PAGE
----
How Migrants Change Cities and Cities Change Migrants

weiping_wuWeiping Wu, PhD, joined the Department of Urban and Environmental Policy and Planning in 2011. She is also a senior fellow of the Council on Emerging Market Enterprises at the Fletcher School. Wu holds a bachelor’s degree in architecture and a master’s degree in urban planning from Tsinghua University (China) and a doctorate in urban planning and policy development from Rutgers University. One of Wu’s primary research interests is in comparing how cities in different geographical regions respond to new urban phenomena such as housing shortages and slum challenges caused by migration or immigration. This work builds on her 20 years of experience as an urban specialist with a geographic focus on China. “I’m at that intersection of area studies and social science research, such as urban studies,” Wu says. “It’s actually an interesting space that I think will have relevance for new collaborations.”

Offering collaboration in
  • migration and urbanism
  • China expertise
  • Seeking collaboration in
  • migration/immigration and urbanism issues in emerging economies
  • technology transfer and innovation policies in developing countries
  • Wu’s research focuses on understanding how population movements shape or reshape the urban space and how new urban practices happen because of large social economic change. “In the case of China, you have the market reform, you have the largest migration movement in history,” Wu says. “My goal has been trying to study how these larger trends are changing cities. It’s actually two-fold: first, how migrants find their way in the cities, particularly their housing—how they live, whom they live with, how they become or don’t become a part of the city. Second, how the city as a physical form is affected by these new entrants into the city.” Wu doesn’t recommend policies directly but rather looks at how current urban policies have either facilitated or become barriers to the settlement process of migrants.

    “I have done lots of fieldwork in China, and most of my collaborators have been sociologists,” Wu says. “We focused on the two largest cities, Shanghai and Beijing, and we had a core set of questions that we used to compare cities. For each city, we surveyed over a thousand migrants, both in terms of who they are—since there’s a diversity of migrants—as well as in terms of where they lived in the cities.” One of Wu’s collaborators in Shanghai works in the quasi-official research arm of the municipal government, so her research has helped shape some local policies.

    The Chinese City (2013) is a new book that Wu co-authored with Piper Gaubatz, a geographer at the University of Massachusetts Amherst. Wu expects the book will be a resource to students studying China as well as to social science scholars who work on China but lack expertise on Chinese cities. The book’s freestanding chapters include Population and Peoples, Urban Restructuring and Economic Transformation, Environmental Quality and Sustainability, and Implications for the World, among other topics. “This is getting quite a bit of visibility even within our urban planning discipline because we have people who are going to China to do planning, and they are very good urban scholars but they know very little about Chinese cities,” says Wu. “They like this because this gives you a very comprehensive inroad into understanding Chinese cities.”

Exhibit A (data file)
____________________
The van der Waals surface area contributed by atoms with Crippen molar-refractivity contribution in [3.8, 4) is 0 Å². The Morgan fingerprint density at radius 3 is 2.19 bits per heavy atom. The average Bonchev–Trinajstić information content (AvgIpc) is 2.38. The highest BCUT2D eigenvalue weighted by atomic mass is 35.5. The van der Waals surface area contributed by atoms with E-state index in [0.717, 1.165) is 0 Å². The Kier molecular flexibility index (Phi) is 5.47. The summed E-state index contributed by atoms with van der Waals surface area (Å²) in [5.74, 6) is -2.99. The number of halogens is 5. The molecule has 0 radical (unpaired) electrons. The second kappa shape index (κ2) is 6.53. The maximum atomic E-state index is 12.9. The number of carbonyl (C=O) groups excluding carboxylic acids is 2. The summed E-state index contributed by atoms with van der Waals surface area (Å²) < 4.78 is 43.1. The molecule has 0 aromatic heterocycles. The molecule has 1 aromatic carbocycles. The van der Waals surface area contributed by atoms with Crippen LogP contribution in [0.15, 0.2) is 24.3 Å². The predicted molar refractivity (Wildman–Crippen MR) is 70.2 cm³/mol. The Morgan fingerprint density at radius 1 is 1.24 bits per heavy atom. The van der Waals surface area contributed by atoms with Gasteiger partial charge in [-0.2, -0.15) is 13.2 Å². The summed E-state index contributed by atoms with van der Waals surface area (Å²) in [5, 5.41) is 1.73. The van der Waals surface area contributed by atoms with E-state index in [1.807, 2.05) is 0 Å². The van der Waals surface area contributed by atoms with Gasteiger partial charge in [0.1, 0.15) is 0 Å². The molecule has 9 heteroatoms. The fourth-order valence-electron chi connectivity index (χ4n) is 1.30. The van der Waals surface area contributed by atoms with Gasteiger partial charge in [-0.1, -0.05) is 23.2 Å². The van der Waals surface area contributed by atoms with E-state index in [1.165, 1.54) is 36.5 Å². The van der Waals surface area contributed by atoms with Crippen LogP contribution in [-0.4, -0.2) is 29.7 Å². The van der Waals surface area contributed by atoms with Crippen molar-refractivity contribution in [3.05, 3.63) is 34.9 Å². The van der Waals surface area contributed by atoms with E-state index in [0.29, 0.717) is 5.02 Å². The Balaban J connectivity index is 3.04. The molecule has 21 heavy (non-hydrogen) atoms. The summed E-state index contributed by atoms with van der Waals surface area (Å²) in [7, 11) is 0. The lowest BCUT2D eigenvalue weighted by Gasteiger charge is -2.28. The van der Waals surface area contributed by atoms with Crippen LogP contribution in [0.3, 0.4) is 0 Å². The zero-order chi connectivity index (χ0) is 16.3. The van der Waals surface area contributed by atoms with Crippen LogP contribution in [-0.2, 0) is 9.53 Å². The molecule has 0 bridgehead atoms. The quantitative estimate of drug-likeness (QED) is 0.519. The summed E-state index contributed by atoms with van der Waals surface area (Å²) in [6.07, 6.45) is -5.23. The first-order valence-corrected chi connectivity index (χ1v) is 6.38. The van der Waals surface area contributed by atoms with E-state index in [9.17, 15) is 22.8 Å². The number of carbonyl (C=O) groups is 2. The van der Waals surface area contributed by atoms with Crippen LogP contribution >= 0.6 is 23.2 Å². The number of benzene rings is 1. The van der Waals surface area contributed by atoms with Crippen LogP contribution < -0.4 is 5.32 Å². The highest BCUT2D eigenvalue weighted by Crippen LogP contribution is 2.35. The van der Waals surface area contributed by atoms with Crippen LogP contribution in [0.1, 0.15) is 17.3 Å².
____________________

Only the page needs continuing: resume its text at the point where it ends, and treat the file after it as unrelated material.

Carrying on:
Wu’s work in China has led to collaborations with researchers who study American cities. “In many ways, the Chinese migrants are akin to the undocumented immigrants in the United States,” says Wu. “For example, the migrants in China and the undocumented immigrants in the U.S. appear to behave very similarly in their housing careers [how they find their housing].”

    Wu’s other collaboration interests include worldwide migration/immigration and urban issues, especially how urbanism converges or diverges in similar emerging economies, given the influx of both global capital and migrants/immigrants. She works regularly with sociologists, economists, and geographers, and believes her Chinese expertise and basic knowledge of geographic information systems (GIS) could be helpful to public health or poverty researchers focused on China.

    Technology transfer and innovation policies in developing countries also interest Wu, who has discussed these areas with colleagues in the Fletcher School, focusing on the institutional framework and incentives for local governments to encourage innovation in urban areas. Wu looks forward to continued collaboration with colleagues at Fletcher, and would enjoy broader collaborations in this area as well.

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